Irish Ferries

ICG’s first sailing was on May 17, 1968 from Roslare to Le Harve. It was a joint operation by Normandy Ferries (NF) (owned by P&O) and the shipping line Saga (owned by the Rothschild family). In its first season the service carried 31,000 passengers and in 1969 the service was increased to a twice-weekly sailing. The ships used were the Dragon and Leopard, owned by NF. At the end of 1971, the service came to an abrupt end, when NF realised that, to maintain their completive edge on the English Channel the Dragon and Leopard could not continue to operate the service. [Read More]

B&I Line

The British and Irish Steam Packet Company (known as the B&I) was formed on July 27th 1836 after a group of Dublin business men met in the Commercial Buildings in Dame Street. On October 24th Articles of agreement were concluded between the investors, which included Arthur Guinness, James Ferrier (Transatlantic Steam Ship Company), Richard Williams and James Jameson. One of the Company’s first directors was Francis Carleton (who was also a member of the board of the City of Dublin SP Co. [1823-1924], with whom the B&I worked closely). [Read More]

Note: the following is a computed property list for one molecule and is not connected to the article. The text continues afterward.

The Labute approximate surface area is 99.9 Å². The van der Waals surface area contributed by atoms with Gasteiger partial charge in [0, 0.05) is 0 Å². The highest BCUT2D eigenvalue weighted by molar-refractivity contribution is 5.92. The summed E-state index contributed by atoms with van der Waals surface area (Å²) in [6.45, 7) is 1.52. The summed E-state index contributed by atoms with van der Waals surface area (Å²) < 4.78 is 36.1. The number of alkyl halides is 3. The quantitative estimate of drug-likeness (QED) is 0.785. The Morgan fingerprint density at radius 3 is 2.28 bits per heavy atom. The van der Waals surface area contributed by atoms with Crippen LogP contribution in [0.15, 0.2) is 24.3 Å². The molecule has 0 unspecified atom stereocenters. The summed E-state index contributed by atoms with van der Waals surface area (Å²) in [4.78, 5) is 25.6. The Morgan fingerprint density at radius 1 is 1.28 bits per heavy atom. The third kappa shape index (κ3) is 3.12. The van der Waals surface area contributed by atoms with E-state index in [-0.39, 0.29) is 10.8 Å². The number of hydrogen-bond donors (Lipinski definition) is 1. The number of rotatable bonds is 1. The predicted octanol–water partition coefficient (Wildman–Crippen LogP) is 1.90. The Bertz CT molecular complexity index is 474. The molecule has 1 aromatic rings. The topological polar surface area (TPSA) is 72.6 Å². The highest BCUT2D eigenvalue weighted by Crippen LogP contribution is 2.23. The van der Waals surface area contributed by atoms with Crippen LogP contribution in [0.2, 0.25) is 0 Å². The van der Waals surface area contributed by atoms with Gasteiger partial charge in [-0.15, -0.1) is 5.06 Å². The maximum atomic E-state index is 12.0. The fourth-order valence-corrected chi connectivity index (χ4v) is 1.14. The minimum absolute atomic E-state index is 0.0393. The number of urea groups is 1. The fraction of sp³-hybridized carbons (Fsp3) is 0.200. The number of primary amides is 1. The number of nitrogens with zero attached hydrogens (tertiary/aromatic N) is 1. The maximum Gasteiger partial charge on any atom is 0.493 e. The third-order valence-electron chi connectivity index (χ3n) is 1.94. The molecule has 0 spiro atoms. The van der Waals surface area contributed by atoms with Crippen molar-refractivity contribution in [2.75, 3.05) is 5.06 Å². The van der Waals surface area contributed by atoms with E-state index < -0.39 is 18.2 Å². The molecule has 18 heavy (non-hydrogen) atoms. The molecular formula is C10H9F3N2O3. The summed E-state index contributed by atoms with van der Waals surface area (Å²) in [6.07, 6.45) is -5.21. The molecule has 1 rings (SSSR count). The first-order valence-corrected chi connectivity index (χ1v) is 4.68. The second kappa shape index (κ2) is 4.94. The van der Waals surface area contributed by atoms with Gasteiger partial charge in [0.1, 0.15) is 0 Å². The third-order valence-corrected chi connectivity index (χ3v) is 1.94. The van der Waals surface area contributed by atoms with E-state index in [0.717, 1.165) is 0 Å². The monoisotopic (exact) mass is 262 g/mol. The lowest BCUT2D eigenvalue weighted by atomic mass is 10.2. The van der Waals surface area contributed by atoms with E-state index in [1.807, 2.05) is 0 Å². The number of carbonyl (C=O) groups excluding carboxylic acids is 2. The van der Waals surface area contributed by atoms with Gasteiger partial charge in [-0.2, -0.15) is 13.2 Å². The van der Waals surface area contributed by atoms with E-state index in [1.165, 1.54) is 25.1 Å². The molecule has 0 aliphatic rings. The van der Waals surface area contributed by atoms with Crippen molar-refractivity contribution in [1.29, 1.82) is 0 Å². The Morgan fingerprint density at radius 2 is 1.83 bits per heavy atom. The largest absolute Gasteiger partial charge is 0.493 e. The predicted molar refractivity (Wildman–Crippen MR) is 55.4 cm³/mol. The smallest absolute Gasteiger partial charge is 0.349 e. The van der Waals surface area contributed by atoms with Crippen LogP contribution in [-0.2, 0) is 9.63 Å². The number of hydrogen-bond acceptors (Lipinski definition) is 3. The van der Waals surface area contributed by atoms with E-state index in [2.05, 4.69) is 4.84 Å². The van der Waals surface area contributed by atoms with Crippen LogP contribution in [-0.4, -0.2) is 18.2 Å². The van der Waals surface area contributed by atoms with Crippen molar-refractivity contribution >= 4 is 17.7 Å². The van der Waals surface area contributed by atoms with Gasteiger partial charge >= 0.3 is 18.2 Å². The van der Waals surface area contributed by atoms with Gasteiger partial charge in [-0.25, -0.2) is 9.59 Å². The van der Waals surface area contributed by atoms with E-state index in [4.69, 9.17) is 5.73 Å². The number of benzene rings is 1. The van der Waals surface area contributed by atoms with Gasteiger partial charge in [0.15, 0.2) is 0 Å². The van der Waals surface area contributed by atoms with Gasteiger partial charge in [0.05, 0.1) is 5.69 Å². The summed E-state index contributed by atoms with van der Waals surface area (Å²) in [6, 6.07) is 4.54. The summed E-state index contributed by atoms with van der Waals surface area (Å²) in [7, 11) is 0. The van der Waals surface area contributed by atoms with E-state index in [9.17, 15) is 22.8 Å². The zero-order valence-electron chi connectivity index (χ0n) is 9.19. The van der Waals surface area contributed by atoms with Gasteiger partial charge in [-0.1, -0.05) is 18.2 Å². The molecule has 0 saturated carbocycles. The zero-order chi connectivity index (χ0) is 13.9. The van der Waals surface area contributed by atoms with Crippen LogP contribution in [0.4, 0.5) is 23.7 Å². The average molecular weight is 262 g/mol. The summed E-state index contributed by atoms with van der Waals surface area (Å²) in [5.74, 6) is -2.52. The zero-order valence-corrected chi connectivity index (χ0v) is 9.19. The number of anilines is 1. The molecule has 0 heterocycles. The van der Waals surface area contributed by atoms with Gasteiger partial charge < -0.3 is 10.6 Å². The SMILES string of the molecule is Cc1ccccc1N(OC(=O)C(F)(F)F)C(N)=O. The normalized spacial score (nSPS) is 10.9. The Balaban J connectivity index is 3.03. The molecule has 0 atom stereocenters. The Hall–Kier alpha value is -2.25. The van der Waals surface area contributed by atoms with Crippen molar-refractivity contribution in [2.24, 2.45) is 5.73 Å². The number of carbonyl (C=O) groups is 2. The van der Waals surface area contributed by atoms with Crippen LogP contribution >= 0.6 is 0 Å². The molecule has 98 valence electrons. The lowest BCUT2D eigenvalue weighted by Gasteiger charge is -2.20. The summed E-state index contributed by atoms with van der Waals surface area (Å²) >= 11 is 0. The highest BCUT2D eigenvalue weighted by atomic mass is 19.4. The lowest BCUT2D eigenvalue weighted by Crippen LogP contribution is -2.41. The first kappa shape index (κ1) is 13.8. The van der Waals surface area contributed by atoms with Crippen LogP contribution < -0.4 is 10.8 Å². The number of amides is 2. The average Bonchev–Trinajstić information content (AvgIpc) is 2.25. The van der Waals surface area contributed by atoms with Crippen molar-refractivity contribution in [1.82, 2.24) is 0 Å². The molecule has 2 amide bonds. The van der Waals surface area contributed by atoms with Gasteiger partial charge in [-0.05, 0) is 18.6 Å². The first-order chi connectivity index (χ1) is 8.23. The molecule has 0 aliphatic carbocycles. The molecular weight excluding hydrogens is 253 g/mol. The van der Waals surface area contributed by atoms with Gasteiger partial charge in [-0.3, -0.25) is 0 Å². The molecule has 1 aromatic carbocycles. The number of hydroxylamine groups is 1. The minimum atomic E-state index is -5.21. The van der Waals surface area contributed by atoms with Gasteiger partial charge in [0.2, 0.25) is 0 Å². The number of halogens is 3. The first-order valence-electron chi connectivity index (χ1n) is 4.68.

Brittany Ferries

The great liners often called into Queenstown (now Cobh) Cork on their way between Europe and the USA after calling onto French ports (Cherbourg and Le Harve). Brittany Ferries picked up on this in 1978 when they announced they were starting a service between Roscoff and Cork. The ship used would be the Armorique which was to leave Roscoff on Friday night, arrive in Cork at about mid day and leave at 15.00 for an early Sunday arrival in Roscoff. The Armorique was to do a twice-weekly service between Santander and Plymouth also was announced. [Read More]